Saturday, April 17, 2010

Boys Will Be Boys Will Be Deported


There’s an old saying that “boys will be boys.”  The new version holds that “boys will be drugged and deported.”

That might be one conclusion to be drawn from the sad saga of Artem Saviliev, the seven-year-old adopted lad whose American mom sent him back unescorted  to Russia with a note pinned to his jacket saying she didn’t want him anymore.

Torry Hansen, his adoptive mother, claimed little Artem was dangerously violent.  Grandma said he’d threatened to burn the house down.  But really, how threatening can a seven-year-old be?  Russia’s commissioner for children’s rights found no evidence of pathological behavior when his experts examined the kid.

If little Artem were actually setting fires, and not just threatening to, that might be evidence of some pretty severe disturbances.  But I suspect that most grade-school boys have at one time or another verbally threatened to kill mom or dad, blow up the school, or at least blast teacher with a giant death ray.

Was Artem really a bomb waiting to explode, or just a boy letting off steam?

The incident reminds me of a family in my church that came to me for counseling.  Their second-grader--let’s call him Liam--had stolen another child’s crayon and ripped up the classmate’s drawing.  A team of psychiatrists, social workers, school bureaucrats and law enforcement types had been called in to assess the young delinquent.  The parents were frantic.  What was wrong with their boy, to engage in such anti-social conduct?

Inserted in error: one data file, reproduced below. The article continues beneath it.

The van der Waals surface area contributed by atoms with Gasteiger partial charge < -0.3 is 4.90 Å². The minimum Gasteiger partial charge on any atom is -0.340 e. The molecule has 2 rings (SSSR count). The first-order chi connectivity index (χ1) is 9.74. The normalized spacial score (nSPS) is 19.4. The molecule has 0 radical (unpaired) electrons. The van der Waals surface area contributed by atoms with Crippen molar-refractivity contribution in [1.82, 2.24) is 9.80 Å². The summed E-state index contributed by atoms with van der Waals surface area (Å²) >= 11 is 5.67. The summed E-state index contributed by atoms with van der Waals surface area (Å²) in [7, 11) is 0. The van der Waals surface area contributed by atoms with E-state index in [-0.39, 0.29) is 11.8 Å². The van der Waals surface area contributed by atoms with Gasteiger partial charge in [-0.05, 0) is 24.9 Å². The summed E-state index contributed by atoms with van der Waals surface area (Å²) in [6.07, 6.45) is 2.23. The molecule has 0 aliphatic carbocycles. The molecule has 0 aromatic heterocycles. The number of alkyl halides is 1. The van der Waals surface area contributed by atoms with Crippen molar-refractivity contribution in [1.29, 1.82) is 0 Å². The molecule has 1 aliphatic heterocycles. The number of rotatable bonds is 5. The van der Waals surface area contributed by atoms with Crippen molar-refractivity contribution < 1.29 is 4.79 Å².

I told them they ought to be defending their youngster, who shouldn’t have stolen the crayon, but hadn’t exactly committed the crime of the century, either, and would probably be stigmatized for his entire educational career if they allowed the authorities to have their way.

Part of their plan would doubtless have included dosing Liam with Ritalin or other psychoactive medication.  Vermont and New Hampshire lead the nation in the percentage of children who take these drugs—often at the insistence of school officials who find boys too boisterous and easier to control in the classroom when they’re on dope.

As an adoptive parent, my sympathies are all with Artyem and Liam.  And as a man, I can well recall pulling pranks as a kid that now might land my own children in court.  Have boys changed so much?   I think it’s society that’s changed—and not for the better.


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